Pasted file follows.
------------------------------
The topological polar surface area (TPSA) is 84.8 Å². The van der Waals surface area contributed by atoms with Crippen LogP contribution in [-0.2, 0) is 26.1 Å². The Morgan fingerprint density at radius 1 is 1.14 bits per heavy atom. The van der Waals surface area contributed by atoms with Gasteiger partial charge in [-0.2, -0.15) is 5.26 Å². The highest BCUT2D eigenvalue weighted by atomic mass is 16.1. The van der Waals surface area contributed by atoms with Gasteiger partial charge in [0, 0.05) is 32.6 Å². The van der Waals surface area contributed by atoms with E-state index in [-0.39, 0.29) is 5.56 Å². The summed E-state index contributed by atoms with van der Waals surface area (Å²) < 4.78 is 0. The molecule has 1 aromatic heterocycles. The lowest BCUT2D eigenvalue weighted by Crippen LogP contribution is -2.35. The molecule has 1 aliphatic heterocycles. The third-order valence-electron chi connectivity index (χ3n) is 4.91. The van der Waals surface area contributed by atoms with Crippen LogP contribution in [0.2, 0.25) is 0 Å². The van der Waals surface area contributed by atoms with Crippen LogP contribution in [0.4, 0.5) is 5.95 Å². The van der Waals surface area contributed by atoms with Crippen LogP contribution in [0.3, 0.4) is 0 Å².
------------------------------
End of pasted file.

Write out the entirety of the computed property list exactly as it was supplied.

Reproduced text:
The topological polar surface area (TPSA) is 84.8 Å². The van der Waals surface area contributed by atoms with Crippen LogP contribution in [-0.2, 0) is 26.1 Å². The Morgan fingerprint density at radius 1 is 1.14 bits per heavy atom. The van der Waals surface area contributed by atoms with Gasteiger partial charge in [-0.2, -0.15) is 5.26 Å². The highest BCUT2D eigenvalue weighted by atomic mass is 16.1. The van der Waals surface area contributed by atoms with Gasteiger partial charge in [0, 0.05) is 32.6 Å². The van der Waals surface area contributed by atoms with E-state index in [-0.39, 0.29) is 5.56 Å². The summed E-state index contributed by atoms with van der Waals surface area (Å²) < 4.78 is 0. The molecule has 1 aromatic heterocycles. The lowest BCUT2D eigenvalue weighted by Crippen LogP contribution is -2.35. The molecule has 1 aliphatic heterocycles. The third-order valence-electron chi connectivity index (χ3n) is 4.91. The van der Waals surface area contributed by atoms with Crippen LogP contribution in [0.2, 0.25) is 0 Å². The van der Waals surface area contributed by atoms with Crippen LogP contribution in [0.4, 0.5) is 5.95 Å². The van der Waals surface area contributed by atoms with Crippen LogP contribution in [0.3, 0.4) is 0 Å².